On Tuesday, November 21, 2017 at 9:05:46 AM UTC, Martin Brown wrote:
On 19/11/2017 10:34, Mikko wrote:
In article ,
Gerald Kelleher wrote:
The basic experiment involves either a sand or water clock. The period of one
noon to the next full cycle would generate different volumes of water and
sand reflecting the variation in the total length of each individual cycle .
Sand and water clocks are too inaccurate to detect the variation in
duration from one noon to the next.
Actually they were just about good enough to do it a long time ago.
The Equation of time is a global observation hence there is no declination component or 'tilt' involved. An observation of noon along the entire length of any given longitude meridian where the Sun becomes visible each cycle (sunrise/sunset) will generate the same Equation of Time correction.
Many of these websites mix up the variable annual motion of the Sun in declination with the variable total length of the natural noon cycle and therefore will never come to the right conclusion. The greatest change in declination is centered around the Equinoxes but this slows until it stops entirely at the Solstices. This variation in declination feature has nothing whatsoever to do with the Equation of Time or any hemispherical arc of the Sun.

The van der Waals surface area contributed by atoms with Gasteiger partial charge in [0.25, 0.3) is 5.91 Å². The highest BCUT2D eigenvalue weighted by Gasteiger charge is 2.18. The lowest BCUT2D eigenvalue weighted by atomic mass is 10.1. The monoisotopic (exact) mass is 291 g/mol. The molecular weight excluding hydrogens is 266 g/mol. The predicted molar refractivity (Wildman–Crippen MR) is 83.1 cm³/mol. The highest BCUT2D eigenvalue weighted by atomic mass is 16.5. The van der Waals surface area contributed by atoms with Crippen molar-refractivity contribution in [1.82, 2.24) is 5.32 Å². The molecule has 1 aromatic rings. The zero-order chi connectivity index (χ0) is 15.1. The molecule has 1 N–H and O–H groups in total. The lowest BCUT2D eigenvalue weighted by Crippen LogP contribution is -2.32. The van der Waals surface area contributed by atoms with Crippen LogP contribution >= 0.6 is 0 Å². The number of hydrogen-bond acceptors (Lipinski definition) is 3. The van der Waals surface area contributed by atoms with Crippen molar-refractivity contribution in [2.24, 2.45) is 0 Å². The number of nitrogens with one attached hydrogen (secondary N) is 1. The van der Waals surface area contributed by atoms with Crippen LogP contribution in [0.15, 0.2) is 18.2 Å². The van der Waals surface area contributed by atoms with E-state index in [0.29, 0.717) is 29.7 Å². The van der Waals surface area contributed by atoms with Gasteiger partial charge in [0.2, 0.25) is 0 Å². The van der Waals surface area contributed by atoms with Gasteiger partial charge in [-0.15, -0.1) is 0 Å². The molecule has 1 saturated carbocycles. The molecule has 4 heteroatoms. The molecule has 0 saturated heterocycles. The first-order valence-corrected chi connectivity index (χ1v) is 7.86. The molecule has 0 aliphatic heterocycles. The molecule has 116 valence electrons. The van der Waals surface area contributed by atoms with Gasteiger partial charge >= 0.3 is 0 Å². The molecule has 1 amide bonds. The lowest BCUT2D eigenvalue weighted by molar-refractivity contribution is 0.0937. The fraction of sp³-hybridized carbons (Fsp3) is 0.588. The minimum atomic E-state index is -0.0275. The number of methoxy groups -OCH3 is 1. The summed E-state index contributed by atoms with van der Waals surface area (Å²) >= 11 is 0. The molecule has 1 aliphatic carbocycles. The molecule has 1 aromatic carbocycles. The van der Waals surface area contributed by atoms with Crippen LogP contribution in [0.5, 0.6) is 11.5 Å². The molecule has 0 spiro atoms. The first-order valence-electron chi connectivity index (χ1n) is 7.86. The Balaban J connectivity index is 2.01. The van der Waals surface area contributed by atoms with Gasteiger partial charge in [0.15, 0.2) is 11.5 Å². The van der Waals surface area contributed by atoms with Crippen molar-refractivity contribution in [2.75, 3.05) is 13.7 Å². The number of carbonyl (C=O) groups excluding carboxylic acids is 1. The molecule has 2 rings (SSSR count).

The Equation of Time, before any other perspective is applied, isolates daily rotation as a constant by assumption but not by direct observation. It is unlikely that many could grasp the importance of this fact but it is the key to understanding everything else including why the clockwork solar system is a chain on astronomy and not a treasure.